Wolverine Distribution and Habitat Associations on Registered Traplines in Alberta Winter 2011/12 - 2015/16


Shevenell Webb, Bill Abercrombie, Robert Anderson, Brian Bildson, Michael Jokinen, Neil Kimmy, and Doug Manzer


Alberta Trappers’ Association and Alberta Conservation Association (ACA) collaborated on a
unique citizen science partnership to determine broad-scale distribution and habitat
associations of wolverines using long-term fur harvests, trapper questionnaires and field data.
We conducted a detailed review of historical fur harvests to examine how wolverine
distribution has varied across the province over time. We then conducted a questionnaire
survey with trappers to determine locations where wolverines were present or absent,
perceptions of wolverine population trends, trapper attitudes and effort, and course-scale
habitat associations based on trappers’ responses. The final component of our study relied
largely on trapper volunteers to inventory wolverines on their registered traplines. We collected
field data using non-invasive run pole camera traps designed to photograph wolverines so
biologists could differentiate individuals based on unique throat and chest markings. Trappers
donated tissue samples from harvested wolverines, and the run poles collected hair samples for
genetic (DNA) analysis. This report discusses our findings from the early stages of testing
methods in various regions of the province between 2011 and 2013 to the later stages of
inventorying wolverines and other wildlife in the Boreal Forest between 2013 and 2016.

In total, 154 run pole camera traps were operated by 31 trappers, along with ACA staff, on
56 registered traplines in the Boreal Forest (2013 – 2016). The camera traps were effective at
detecting a wide range of species and worked particularly well for attracting furbearers.
Cameras detected wolverines at about 33% of the sites, fishers at 57% of the sites, and lynx at
49% of the sites. In total, 56 different wolverines (16 males, 10 females, 30 unknown) were
identified from photos taken in the Boreal Forest (2013 – 2016). We also identified lactating
females (n = 6; 2011 – 2016) and documented interesting behaviours between species and
individuals. In the Boreal Forest, we detected wolverines from 56° to 59°N (n = 115 sites), but no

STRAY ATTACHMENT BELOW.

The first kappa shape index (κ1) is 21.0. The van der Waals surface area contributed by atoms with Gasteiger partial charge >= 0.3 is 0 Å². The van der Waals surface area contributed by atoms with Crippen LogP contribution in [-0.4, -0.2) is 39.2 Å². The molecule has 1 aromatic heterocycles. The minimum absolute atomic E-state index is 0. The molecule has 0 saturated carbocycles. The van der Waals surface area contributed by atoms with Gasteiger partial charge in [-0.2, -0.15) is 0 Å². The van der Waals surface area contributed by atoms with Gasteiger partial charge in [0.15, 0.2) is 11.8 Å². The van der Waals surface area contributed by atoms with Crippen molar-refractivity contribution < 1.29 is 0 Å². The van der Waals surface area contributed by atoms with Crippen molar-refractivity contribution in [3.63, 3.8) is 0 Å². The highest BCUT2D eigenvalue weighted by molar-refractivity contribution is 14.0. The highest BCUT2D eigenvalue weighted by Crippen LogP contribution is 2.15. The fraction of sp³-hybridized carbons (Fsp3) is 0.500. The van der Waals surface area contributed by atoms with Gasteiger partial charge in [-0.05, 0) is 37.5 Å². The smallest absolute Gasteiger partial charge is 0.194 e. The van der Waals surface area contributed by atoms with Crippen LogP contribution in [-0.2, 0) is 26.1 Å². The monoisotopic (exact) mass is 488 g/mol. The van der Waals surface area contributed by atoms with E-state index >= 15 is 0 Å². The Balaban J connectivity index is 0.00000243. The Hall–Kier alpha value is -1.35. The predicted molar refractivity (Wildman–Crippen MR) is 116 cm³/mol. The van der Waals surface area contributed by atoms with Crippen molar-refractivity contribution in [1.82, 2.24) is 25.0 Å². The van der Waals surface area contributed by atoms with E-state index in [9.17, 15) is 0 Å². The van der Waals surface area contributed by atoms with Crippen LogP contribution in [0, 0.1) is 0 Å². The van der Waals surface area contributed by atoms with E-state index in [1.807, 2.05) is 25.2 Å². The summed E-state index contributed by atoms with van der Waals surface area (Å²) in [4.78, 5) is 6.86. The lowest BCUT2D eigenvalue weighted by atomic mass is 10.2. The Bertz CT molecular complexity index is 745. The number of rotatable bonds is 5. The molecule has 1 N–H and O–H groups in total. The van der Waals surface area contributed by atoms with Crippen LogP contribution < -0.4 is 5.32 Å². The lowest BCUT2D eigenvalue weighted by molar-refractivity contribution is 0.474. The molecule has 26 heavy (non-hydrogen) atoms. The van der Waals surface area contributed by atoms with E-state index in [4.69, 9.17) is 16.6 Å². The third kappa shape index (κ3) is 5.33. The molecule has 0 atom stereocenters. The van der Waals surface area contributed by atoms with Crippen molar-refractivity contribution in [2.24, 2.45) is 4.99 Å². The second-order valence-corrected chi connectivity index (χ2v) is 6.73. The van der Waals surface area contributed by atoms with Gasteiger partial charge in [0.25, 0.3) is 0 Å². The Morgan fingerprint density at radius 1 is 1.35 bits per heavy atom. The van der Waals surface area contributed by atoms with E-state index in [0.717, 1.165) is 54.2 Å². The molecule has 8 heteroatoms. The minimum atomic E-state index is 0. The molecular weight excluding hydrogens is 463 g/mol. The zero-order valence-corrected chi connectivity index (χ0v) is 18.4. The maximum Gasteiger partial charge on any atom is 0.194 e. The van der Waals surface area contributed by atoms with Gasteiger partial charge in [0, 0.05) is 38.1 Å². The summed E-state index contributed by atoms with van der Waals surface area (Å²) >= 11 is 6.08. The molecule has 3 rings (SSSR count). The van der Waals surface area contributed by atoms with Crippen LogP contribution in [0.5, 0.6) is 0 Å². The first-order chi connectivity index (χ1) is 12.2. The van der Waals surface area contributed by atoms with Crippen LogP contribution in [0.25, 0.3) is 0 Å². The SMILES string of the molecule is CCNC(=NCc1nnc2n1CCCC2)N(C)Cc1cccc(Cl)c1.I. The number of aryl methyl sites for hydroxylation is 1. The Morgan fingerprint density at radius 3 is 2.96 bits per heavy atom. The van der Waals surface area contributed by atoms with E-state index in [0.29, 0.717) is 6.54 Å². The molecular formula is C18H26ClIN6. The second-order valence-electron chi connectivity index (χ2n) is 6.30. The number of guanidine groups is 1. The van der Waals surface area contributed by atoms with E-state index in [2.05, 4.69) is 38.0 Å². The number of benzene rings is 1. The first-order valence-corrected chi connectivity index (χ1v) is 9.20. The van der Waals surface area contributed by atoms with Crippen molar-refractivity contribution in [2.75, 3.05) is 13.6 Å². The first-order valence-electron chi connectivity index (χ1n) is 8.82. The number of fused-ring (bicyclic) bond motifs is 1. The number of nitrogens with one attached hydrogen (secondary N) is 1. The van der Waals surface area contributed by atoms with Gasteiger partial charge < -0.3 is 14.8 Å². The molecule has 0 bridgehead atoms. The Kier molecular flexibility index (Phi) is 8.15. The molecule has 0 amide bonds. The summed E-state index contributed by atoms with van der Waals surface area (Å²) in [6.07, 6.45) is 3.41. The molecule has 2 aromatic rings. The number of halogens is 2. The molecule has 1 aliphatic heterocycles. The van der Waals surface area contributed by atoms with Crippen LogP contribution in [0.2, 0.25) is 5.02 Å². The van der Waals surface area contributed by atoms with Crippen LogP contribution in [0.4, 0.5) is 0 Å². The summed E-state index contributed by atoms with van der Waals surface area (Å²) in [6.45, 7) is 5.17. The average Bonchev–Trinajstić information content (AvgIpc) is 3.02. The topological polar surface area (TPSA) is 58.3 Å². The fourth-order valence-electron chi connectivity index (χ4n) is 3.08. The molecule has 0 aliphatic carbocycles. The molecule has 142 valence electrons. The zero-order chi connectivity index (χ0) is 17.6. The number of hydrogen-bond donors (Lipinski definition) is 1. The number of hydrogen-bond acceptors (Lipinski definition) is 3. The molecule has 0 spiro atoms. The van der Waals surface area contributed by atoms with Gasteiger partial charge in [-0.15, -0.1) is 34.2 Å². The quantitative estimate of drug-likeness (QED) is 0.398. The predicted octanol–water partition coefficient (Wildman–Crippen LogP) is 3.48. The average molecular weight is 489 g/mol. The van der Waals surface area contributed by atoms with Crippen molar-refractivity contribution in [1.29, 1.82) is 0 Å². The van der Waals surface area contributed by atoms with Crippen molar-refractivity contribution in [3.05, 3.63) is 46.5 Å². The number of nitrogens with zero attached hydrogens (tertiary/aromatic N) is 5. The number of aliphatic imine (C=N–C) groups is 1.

wolverines were detected from 54° to 56°N (n = 39 sites). Wolverine occurrence was positively
associated with undeveloped forest, deeper winter snow depths, and a cooler theoretical
temperature index, and negatively associated with density of roads and oil and gas wells.

We identified five wolverine haplotypes (A, C, D, F, L) from hair and tissue samples. In the
Rocky Mountains (n = 13 individuals), the genetic analysis indicated that Crowsnest Pass and
Grande Cache areas had similar haplotypes, “A” (54%) and “L” (46%). In the Boreal Forest
(n = 70 individuals), haplotype “C” (also found in the Cascade Mountains of Washington and
southern British Columbia, Northwest Territories, Nunavut and Saskatchewan) and
haplotype “A” (found in the western United States and across Canada) were most prevalent
(C: 47%; A: 33%). Haplotype “F” (17%) and haplotype “D” (3%) were the least common
haplotypes in the Boreal Forest, but our study was the first to identify haplotype “D” in
wolverines from Alberta.

Non-invasive camera traps maintained by trapper citizen scientists were successful at detecting
wolverines and many other wildlife species, demonstrating the potential usefulness of cameras
in long-term monitoring studies. Working directly with passionate stakeholders to plan and
implement research had mutual benefits. This collaborative effort has increased our
understanding of wolverine ecology, behaviour, and habitat associations, particularly in the
Boreal Forest, and will be a timely contribution to an updated species status assessment in the

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